The Girl Who Lived on Air
Published by Seren
In 1869, Sarah Jacob caused a national furore as ‘the Welsh Fasting Girl’ – this was a girl who seemed to be living on air, having eaten nothing since her 12th birthday in mid-May. Sarah’s story was headline news; gifts and donations flooded the family home in Carmarthenshire; nurses were sent from Guy’s Hospital. But after only a few weeks of medical supervision, Sarah died, and the shocking truth was revealed: that she had secretly been given food before the nurses arrived. Sarah’s parents were charged with murder, eventually convicted of manslaughter.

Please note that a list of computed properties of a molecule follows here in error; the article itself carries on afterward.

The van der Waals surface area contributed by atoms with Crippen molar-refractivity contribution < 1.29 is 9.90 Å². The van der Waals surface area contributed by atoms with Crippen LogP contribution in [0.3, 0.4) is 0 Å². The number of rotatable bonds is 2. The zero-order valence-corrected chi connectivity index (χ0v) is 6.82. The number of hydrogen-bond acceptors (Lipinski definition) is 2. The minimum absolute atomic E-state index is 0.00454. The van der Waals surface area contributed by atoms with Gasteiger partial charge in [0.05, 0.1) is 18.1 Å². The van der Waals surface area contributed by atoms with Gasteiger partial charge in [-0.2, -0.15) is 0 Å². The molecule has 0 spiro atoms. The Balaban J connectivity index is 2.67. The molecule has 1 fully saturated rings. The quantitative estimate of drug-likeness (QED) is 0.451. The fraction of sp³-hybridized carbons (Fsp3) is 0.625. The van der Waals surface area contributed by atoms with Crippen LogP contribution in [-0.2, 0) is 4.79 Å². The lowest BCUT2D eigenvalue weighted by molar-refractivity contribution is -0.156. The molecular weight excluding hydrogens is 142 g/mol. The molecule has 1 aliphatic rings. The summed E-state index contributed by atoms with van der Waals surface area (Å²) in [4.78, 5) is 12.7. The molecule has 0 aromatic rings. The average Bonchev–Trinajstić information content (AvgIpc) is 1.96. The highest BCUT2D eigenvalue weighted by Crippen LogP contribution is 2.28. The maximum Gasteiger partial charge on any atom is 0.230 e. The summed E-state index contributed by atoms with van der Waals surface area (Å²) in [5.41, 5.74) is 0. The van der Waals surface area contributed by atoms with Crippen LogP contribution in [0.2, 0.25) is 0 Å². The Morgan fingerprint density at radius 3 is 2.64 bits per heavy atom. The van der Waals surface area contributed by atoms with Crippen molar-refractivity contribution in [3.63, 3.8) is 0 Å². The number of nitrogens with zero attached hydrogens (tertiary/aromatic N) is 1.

Was Sarah an anorexic at the centre of a lucrative scam, driven by a hungry media and her parents’ greed? Examining the medical and legal issues surrounding Sarah’s case, Stephen Wade gives a haunting glimpse into the ways science, superstition and the cult of celebrity collided in the late 19th century.
Stephen Wade is the author of twenty books on crime and law in history, with a special interest in regional crime stories. He teaches History at the University of Hull